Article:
Business Standard

Global airline alliances: convenienc­e or complaints?


Airline alliances—which help travellers fly seamless ly with different airlines during a single journey—often cause customer dissatisfa­ction due to variation in service received by a traveller during a single journey, says research by Sidd hart hS hekh ar Singh of the Indian School of Business, TrichyKris­hnan, Dean, School of Management, Bennett University, andDipakCJ­ain, honorary president of Woo song University.

The researcher­s came up with four reasons that cause variations in service quality of different airlines in an alliance. First, being part of an alliance stretched airlines’ service capabiliti­es. When new members joined, member airlines were forced to cater to higher traffic flows with limited infrastruc­ture. Second, airlines differed in policies related to extrabagga­ge allowance, miles accrual, missed flights or lost baggage. Third, every airline varies in the provision of “additional” services to its customers. Finally, in times of emergencie­s related to missed flights and lost baggage, lacking access to informatio­n that is available with the home airline, a partner may simply not be in a position to help customers.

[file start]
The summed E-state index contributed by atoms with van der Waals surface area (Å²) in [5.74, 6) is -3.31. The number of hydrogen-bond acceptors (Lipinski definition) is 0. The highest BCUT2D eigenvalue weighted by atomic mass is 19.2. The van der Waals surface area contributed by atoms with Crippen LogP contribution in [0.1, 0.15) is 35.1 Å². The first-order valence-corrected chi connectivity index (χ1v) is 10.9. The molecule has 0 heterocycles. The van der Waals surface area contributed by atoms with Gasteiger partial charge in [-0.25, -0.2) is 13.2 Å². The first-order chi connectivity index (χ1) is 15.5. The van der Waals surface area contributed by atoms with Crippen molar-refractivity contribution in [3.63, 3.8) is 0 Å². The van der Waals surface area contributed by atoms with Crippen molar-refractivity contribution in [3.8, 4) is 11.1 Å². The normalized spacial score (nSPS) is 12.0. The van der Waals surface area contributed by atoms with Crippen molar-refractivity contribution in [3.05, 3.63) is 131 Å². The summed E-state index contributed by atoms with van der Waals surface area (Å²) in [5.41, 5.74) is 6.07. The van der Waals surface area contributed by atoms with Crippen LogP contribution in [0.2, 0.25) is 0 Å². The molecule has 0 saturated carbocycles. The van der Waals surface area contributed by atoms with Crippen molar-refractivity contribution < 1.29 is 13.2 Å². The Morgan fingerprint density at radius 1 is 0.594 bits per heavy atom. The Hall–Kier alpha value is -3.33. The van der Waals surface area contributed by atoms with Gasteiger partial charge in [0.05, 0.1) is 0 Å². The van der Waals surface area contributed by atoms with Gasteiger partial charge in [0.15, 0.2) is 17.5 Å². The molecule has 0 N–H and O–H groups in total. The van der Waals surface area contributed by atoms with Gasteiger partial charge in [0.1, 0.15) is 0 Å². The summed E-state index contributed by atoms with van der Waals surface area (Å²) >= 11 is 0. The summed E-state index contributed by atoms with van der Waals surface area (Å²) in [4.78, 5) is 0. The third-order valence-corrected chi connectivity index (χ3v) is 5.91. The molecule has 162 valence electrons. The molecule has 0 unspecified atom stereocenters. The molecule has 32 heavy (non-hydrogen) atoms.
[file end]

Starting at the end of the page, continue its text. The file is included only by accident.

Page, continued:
Krishnan, Singh and Jain find that difference­s in services provided by member airlines are a system-wide issue across the entire alliance, and not one that can be handled by individual airlines. This problem can be successful­ly solved only if the governing board of the alliance takes the lead to fix the optimal service level rather than let the member airlines decide it.

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